The Trans-Caribbean Cable Network (TCCN) project that would link the Caribbean to Miami continues to hang in limbo, while an alternative project - called The Seahorse-1 - that would use TCCN's cabling rights appears to be dead, Brian Crawford, head of the Telequity Group, told BNamericas.
The Telequity Group owns the rights to develop the TCCN cable. Under Crawford's direction, the Trans-Caribbean Cable Company (TCCC) consortium and its TCCN project dates back to 2004.
The project's first phase was designed to interconnect Jamaica and the NAP of the Americas, in Miami. Secondary phases of the network were planned to extend the cable to Haiti, the Dominican Republic, Venezuela and Colombia.
In 2009, Cobian International Group said that it had acquired TCCC's rights and that through its wholly owned subsidiary Triton Telecom, it would build an alternative submarine cable project, The Seahorse-1.
However, according to Crawford, the agreement with Cobian never came to fruition.
"Our consulting company [Telequity] still owns TCCN because Cobian never paid anything. No transfer was made as nothing was ever finalized.... The Seahorse project is obviously dead," said Crawford, who was to provide technical consulting to Cobian on Seahorse.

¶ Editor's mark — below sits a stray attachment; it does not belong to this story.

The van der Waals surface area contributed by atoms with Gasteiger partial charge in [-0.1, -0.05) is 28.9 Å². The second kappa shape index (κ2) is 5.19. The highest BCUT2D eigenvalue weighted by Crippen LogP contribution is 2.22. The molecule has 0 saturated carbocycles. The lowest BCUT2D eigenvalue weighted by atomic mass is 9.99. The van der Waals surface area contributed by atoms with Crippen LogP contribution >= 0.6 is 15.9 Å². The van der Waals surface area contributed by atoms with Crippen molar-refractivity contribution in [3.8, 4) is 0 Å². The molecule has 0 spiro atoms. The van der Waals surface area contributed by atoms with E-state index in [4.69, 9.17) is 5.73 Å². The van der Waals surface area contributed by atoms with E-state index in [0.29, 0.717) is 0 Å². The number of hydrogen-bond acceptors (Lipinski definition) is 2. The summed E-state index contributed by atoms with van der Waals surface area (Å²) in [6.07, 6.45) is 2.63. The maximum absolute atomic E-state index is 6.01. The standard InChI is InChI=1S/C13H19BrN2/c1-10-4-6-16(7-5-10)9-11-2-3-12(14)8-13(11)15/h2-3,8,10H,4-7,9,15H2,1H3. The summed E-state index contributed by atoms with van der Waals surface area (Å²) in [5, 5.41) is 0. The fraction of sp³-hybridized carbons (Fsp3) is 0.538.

Seahorse had initially been planned to link Miami, Cacique in the Dominican Republic and Isla Verde in Puerto Rico with a branch line to Jamaica.
But in February last year, Cobian CEO Joanne Negron told BNamericas that on discovering there was sufficient demand, Cobian had decided to do a direct route from Miami to Kingston, Jamaica, instead of just a branch, and from there continue to the Dominican Republic, Puerto Rico and Miami.
Crawford continues as a consultant for undersea cabling projects with Telequity group, but does not currently have any active plans to develop TCCN in the Caribbean.
"Basically there is no concrete plan at this moment," he said. "There have been some requests asking us what is happening and asking is if we're willing to do anything. We've been evaluating the options of course, but nothing concrete is happening."